1999 Dodge Neon Charging system

  • 1999 DODGE NEON
  • 4 CYL
  • FWD
  • 22,500 MILES
I have a 99 neon while im driving the battery light sometimes will come on and the voltage will go up to 18 or above I have replaced the alternator the battery the belt and the computer and the car is still doing the same thing. If the battery is unhooked for a day or two it will run just fine for a week brfore the problem returns. Any help would be great
Do you
have the same problem?
Sunday, February 7th, 2010 AT 4:28 PM

1 Reply

Good observation about it going to 18 volts. Without that important information, the most common cause of a charging problem is worn brushes due to high mileage. That would cause an undercharge condition.

There are only four things that can cause an overcharge condition, and you replaced two of them already. The first is a grounded brush in the alternator, or more likely, a frayed wire on that terminal that is touching the case. The second, less likely cause is a shorted voltage regulator inside the engine computer. They do not fail very often because there are too many safeguards built in. The third cause is a break in the system voltage sensing wire going to the computer. Often other things won't work because they use the same circuit for their power supply. The fourth, and possibly the most likely cause of the problem is a grounded wire.

The first step in finding this intermittent problem is to measure the voltages on the two small wires bolted to the back of the alternator. One will have full battery voltage, but only two times. First, for about two seconds after you turn on the ignition switch, then it will go back to 0 volts. The voltage will appear again when the engine is rotating, (cranking or running). You will need the engine running to take these measurements.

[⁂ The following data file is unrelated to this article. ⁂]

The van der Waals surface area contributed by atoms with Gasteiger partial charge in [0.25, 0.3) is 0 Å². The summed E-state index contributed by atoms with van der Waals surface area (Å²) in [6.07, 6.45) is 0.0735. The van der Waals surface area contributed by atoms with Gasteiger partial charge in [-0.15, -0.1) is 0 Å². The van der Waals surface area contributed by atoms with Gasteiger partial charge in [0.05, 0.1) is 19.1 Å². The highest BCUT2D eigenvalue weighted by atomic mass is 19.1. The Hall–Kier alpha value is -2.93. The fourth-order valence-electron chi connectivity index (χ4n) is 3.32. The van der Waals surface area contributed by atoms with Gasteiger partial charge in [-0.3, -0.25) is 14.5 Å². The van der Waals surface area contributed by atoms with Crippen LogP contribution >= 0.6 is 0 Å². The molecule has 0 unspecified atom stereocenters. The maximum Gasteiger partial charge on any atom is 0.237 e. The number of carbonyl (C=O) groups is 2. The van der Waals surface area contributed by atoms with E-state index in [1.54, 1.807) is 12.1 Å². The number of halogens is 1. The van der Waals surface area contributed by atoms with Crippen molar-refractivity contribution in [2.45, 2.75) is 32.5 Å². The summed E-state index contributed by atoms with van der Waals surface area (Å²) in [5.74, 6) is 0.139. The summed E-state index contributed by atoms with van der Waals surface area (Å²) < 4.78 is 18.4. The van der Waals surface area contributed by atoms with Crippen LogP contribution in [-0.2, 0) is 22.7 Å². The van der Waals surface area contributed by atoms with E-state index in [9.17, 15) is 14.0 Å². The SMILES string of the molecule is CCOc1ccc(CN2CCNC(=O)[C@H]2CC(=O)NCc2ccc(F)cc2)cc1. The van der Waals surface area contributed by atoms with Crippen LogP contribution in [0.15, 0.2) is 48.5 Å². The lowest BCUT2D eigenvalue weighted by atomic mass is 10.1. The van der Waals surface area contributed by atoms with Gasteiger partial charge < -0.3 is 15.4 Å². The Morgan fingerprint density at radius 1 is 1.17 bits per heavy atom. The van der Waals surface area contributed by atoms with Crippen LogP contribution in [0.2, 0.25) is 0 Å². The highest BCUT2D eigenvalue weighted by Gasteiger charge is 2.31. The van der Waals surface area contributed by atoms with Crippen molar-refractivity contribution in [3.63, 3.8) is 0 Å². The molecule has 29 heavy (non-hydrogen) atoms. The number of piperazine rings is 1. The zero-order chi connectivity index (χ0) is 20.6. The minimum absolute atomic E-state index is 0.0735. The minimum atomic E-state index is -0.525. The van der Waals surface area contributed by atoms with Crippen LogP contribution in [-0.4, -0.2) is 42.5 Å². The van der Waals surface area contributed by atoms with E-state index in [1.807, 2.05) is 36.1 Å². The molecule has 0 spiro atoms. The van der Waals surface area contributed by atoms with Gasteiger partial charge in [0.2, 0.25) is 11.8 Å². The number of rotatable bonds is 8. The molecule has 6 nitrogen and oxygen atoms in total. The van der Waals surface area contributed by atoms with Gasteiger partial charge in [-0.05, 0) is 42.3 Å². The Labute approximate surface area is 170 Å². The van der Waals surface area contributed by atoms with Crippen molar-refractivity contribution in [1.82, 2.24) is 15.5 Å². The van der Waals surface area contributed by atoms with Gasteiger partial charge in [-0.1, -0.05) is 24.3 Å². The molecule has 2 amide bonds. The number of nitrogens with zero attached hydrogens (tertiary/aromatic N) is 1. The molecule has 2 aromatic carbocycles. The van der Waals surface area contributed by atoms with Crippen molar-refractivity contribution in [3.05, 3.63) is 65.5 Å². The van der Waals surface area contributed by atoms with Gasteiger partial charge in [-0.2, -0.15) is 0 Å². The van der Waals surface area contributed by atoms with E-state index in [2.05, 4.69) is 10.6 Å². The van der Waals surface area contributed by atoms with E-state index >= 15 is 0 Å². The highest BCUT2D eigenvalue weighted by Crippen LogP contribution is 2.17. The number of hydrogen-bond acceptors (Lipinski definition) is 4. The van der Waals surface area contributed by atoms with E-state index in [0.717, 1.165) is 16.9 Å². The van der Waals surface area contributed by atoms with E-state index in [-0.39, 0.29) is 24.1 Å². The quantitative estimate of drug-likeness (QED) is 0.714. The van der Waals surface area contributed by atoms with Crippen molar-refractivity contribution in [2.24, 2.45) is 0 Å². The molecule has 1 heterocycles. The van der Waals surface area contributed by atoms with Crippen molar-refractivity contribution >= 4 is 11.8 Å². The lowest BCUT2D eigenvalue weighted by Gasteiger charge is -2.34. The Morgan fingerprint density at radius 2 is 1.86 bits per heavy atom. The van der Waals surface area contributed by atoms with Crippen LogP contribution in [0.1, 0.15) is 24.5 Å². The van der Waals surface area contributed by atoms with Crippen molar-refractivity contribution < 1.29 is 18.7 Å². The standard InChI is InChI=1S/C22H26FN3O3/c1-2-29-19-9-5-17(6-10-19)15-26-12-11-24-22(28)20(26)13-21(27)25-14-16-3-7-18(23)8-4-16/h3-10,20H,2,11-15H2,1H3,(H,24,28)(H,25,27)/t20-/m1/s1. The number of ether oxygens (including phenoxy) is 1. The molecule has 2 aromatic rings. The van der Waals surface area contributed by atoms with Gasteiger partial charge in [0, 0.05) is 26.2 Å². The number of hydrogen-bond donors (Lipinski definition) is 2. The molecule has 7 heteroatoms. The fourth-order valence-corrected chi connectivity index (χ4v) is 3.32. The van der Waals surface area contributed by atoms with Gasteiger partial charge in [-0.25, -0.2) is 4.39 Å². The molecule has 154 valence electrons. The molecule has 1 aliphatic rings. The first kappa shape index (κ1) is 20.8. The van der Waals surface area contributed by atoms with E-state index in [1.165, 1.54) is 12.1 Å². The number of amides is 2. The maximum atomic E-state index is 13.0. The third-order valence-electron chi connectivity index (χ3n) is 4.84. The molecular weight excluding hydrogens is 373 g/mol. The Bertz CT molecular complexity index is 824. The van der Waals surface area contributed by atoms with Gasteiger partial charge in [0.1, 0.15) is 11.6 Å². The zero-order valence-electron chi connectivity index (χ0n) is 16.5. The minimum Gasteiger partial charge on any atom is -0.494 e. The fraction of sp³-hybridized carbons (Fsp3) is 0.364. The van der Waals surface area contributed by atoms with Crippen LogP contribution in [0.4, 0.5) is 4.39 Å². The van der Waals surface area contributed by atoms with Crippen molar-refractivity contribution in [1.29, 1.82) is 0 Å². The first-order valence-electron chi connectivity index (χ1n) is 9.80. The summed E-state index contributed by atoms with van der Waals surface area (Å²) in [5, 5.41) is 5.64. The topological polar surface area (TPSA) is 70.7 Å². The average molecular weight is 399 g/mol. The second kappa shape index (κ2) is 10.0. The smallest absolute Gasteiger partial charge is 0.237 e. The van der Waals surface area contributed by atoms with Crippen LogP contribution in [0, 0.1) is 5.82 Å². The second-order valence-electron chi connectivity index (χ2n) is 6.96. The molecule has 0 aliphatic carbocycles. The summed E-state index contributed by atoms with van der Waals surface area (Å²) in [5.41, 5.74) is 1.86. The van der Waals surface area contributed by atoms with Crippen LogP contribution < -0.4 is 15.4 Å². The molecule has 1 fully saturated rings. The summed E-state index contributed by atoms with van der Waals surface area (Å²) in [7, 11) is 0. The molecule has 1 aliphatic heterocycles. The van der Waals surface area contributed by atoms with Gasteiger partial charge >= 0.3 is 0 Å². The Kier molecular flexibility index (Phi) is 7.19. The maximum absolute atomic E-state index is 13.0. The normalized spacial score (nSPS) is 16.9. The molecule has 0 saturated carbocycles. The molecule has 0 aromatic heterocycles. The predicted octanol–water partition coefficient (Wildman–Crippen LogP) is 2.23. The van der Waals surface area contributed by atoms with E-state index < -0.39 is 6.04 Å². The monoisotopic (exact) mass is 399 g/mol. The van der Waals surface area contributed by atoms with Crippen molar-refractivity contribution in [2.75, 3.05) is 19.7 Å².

The second wire will have less than battery voltage, but it will not be 0 volts. The voltage regulator will draw the voltage down, typically to 4 - 11 volts. This is the wire you must monitor. If the problem shows up very infrequently, tie a long wire to this terminal and run it inside the car to a voltmeter with the meter's black lead grounded to the body. Observe the voltage when the problem occurs.

Even if the voltage regulator is shorted, voltage on that wire will not go down to 0 volts. Anything related to a defective regulator or the voltage sensing wire will result in 2 - 4 volts on that wire. If you find 0 volts when the problem occurs, inspect the wiring harness for a place it is laying on a hot exhaust manifold or is cut on a sharp metal bracket. The wire's insulation could also be rubbed through and the wire is touching bare metal. You might be able to make the problem act up by moving the harnesses around or rocking the engine. For convenience, turn on the headlights so you can see the change when you make the problem act up. You will also hear the alternator whine when it becomes "full-fielded".

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Monday, February 8th, 2010 AT 7:35 PM

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